First of all unlike most contemporary directors, Hitchcock did not get carried away by the technology. He did not create a scene because it would look good in 3d. It wouldn’t be unfair to say that he made the best use of 3d. A 3d movie was and is considered by many as visual spectacles, What Hitchcock tried to do is fascinating! Hitchcock succeeded in using 3d to add more depth in to the scene. Each and every frame of the movie had depth, that is, in a scene you could literally measure the placement of objects in the foreground, subject and the background. After watching it in 3d I could geometrically say where Grace Kelly picked up the phone in the room, the exact location (3d).  The depth 3d brings to a plot like Dial M for Murder is immense. I don’t think anyone would dare to make a drama in 3d; well unfortunately it works well that way (At least for me). Yes, it was pain-full for me to sit through Avatar, Tin-Tin .etc. Not that I didn’t like them If I’m being honest these movies were too much of a strain to my eye, I often left the theater with a headache (I’m not making that up). To my disbelief, I relished every moment of Dial M for Murder in and I almost forgot I was wearing a 3d glass. In my opinion Hitchcock reluctantly made the best use of 3d for storytelling. It has never been done before by any film maker. It’s a subtle use of a not-so-subtle technology from the master of suspense.

So, there are no “eye-popping” sequences?

Well there are. One of the crucial scenes in the movie. Some of the scenes have some eye popping sequences, which clearly show us that Hitchcock was clear about what he wanted. The words that I came up to my mind after watching the movie were, Classic, Perfect, flawless, absolute, subtle. That pretty much sums it all.

Dial M for Murder 3d – Stitched to Perfection!

Experience a must!


Dial M for Murder

Director: Alfred Hitchcock
Country: USA
Year: 1954
Language: English
Runtime: 105 minutes
Rating: PG
 Cast: Grace Kelly, Robert Cummings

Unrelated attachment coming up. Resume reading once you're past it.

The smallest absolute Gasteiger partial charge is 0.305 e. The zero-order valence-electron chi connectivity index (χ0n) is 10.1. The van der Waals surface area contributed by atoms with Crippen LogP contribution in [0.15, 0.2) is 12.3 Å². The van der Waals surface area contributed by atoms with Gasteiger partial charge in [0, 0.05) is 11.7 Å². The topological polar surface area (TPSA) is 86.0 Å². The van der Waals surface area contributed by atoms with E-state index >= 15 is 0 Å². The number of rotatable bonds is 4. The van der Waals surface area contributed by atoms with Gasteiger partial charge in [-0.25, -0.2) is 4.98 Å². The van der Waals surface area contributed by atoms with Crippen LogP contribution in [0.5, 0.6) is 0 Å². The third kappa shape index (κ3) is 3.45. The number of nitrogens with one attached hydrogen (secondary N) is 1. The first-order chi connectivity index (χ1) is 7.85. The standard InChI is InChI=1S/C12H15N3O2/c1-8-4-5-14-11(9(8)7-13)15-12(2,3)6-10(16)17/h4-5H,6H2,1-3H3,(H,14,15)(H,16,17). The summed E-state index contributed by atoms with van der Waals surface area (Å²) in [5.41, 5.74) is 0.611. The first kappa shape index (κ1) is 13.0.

Billa 2 -A Plain and straight movie review


Billa 2 is one of the most awaited films of the year, a prequel following a successful remake of Rajinikanth’s Billa.

Billa 2 is the story of the rise of David Billa an underworld don. Well that is probably obvious from the promo so what does Billa have to offer? Billa 2 is an example of an interesting plot unfolding plain straight before you. The movie never moves you to the edge of the seat nor does it put you to sleep. It starts and end in the most predictable way possible.

On the other side the movie has well choreographed action sequences, commendable cinematography and background score. What I liked about the movie was it took its own time to unfold the story of The rise of Billa. From the petty crimes to the weapon deals, what makes him the most wanted by the Interpol. The dialogues in the movie are well written. The performance of most of the cast are below par and topping that is Parvathy omanakuttan. Her character was poorly sketched and awfully performed.

The songs are unwanted, you will get sick of baddies consuming alcohol to talk deals in clubs with women dancing around. The songs are a let down. Billa 2 is a kind of movie which you will not hate neither will you like it.

Billa 2 – A bland prequel to one of the coolest franchise in Tamil cinema.

(This review is intentionally as engaging as the movie)